“As the economy recovers, we find more employers eager to add full-time, good paying jobs – but according to employers, the only good way to find out if the applicant has the skills they are looking for is to try them out in an internship, an apprenticeship or some other kind of on-the-job training experience,” Johnson said in his prepared testimony.

Wage insurance

Job searches are sometimes extended by the fact that job-seekers can’t find new work that pays as well. One idea that’s been kicked around for some time is to offer these individuals “wage insurance” to encourage them to take lesser-paying jobs and get them back into the labor force. President Obama proposed the idea for older workers last year, offering those 50 or older up to two years of such insurance if they take a job that pays less than $50,000. Gene Sperling, one of the president’s top economic advisors, explained the idea in detail in a 2005 article in Washington Monthly:

Under a basic 50-percent wage-insurance program, dislocated workers who find new work would receive 50 percent of the difference between their new wage and the wage in the job they lost if it paid more. If a worker took a one-third pay cut—say, from $30 to $20 an hour—wage insurance would bring their hourly earnings up to $25, recovering half of the $10 gap between their old and new pay.

This design empowers workers directly and encourages work. Wage insurance that replaced all of an individual's lost wages or kicked in before she found a new job could provide a disincentive to jump back into the workforce. But because the protection is triggered only when a worker finds a new job—and because the worker will always be better off with a higher wage—she will have a strong incentive to find both another job and the highest wage possible.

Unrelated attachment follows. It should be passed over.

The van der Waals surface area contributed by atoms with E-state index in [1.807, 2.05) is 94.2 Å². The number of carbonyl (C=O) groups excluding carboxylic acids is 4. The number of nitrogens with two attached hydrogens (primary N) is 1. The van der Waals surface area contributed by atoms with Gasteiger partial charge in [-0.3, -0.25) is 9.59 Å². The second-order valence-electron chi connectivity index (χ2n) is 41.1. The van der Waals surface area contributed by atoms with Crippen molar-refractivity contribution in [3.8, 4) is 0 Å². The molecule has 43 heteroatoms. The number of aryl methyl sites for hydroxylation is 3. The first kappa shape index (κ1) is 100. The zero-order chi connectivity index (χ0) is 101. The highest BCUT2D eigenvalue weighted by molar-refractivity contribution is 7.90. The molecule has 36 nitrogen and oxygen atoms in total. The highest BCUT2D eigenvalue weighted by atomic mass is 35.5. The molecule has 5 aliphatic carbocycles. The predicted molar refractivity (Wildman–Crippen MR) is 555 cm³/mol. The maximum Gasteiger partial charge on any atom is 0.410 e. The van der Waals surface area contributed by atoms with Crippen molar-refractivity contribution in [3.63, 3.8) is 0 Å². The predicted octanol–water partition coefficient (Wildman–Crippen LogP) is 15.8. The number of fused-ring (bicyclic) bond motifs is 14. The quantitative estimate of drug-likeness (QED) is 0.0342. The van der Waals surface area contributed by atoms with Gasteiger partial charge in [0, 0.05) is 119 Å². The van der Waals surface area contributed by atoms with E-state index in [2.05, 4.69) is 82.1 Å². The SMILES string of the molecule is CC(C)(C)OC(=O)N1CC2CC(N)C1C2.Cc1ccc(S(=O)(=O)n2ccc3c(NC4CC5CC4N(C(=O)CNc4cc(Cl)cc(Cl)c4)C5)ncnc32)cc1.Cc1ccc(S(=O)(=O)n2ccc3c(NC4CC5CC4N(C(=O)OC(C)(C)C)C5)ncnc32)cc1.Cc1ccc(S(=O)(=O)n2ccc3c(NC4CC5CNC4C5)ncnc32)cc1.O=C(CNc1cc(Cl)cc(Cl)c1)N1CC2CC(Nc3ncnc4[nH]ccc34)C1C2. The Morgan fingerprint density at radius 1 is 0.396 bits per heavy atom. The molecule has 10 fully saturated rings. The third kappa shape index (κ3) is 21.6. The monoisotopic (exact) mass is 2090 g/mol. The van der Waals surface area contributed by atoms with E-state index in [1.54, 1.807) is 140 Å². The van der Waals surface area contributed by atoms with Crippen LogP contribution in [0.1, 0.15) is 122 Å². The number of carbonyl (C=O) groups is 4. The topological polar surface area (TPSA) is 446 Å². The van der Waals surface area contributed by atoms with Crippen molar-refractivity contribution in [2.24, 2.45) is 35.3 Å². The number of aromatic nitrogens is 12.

Direct hiring into government jobs

If the government wants to reduce the number of long-term unemployed, it could simply prioritize hiring them, as Hassett suggested. But it’s not clear that seeing the government hire more of the long-term unemployed would encourage the private sector to do the same, Dr. Harry Holzer, a professor at Georgetown University’s Public Policy Institute testified on Wednesday. “Giving them, I think, a public service job will not do much to lower the stigma in the eyes of employers,” he said. It’s better to encourage private employers to do the hiring instead through other means. Still, Holzer said, it’s worth trying all options “because the human cost of not doing it is so enormous right now.”

Focus on skills training and education

A downside to being out of work for too long is that skills erode. And a rapidly shifting economy means some jobs lost will never be recovered while new jobs are created in different industries. Skills training and education programs can help the long-term unemployed deal with tectonic labor-market shifts. “Good jobs with a solid future are growing,” Johnson said on Wednesday, “but they often require the jobseeker to take a risk and change careers. To lessen the risk, we have had great success in providing month-long pre-vocational ‘Career Academies’ for adults who are looking to move into Health Care, Advanced Manufacturing or Alternative Energy.”